The United States has told Turkey that it will take back weapons it supplied to the Kurdish YPG militia in Syria after the Islamic State group is defeated, Turkish defence sources said.
US President Donald Trump approved arming fighters from the Kurdish Peoples’ Protection Units (YPG) in May – which is part of the Syrian Democratic Forces – drawing strong condemnation from Turkey.
Ankara said on Thursday that US Defence Secretary Jim Mattis promised to provide his Turkish counterpart with a monthly list of weapons handed to the YPG, with the first such inventory already sent.
In a letter to Turkish Defence Minister Fikri Isik, Mattis said that a detailed record of all equipment provided to the YPG was being kept and that all the weapons would be taken back after Islamic State was defeated, according to Turkish defence.
Mattis also said that Arab fighters would form 80 percent of the forces which will recapture Raqqa, the Islamic State’s main urban base in Syria.
Once the mainly Sunni Arab city is taken, it will be held by Arab forces, the defence sources said he told Isik.
Washington and Ankara are bitterly at odds over US support for the YPG, a Syrian armed faction that acts as the main ground force in the Pentagon’s plan to defeat the Islamic State group but that Turkey deems a front for the banned Kurdistan Workers’ Party (PKK).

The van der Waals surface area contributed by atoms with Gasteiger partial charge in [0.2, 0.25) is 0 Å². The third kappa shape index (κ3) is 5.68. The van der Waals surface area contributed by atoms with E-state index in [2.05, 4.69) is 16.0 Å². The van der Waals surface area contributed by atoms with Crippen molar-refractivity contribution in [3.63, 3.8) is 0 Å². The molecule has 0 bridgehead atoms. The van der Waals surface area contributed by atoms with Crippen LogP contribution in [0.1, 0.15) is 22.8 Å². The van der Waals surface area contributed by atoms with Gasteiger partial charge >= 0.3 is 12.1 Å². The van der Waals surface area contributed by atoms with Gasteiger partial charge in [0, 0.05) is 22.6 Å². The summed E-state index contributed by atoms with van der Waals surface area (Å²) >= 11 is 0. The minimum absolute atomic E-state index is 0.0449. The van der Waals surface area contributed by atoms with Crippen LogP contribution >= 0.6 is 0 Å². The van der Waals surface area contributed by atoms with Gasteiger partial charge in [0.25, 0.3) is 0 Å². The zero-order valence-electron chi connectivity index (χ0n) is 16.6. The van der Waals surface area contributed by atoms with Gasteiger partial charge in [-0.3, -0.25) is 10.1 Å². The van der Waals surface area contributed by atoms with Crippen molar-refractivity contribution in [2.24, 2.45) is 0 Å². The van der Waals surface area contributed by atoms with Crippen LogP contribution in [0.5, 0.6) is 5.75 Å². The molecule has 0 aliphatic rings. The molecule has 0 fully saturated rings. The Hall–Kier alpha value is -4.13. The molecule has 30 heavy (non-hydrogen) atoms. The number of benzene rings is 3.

Turkey’s concerns about the YPG were significant enough for Ankara to launch its own military operation inside Syria in August 2016, dubbed Euphrates Shield.
The operation had the dual goals of targeting IS and the Kurdish militia, particularly to prevent the YPG from controlling a contiguous strip of territory along the Syria-Turkey border.
The SDF – an Arab-Kurdish alliance formed in 2015 – spent seven months tightening the noose on Raqqa city before finally entering it last week.
An estimated 300,000 civilians were believed to have been living under IS rule in Raqqa, including 80,000 displaced from other parts of Syria.
Thousands have fled in recent months, and the UN humanitarian office estimates about 160,000 people remain in the city.
Source: The New Arab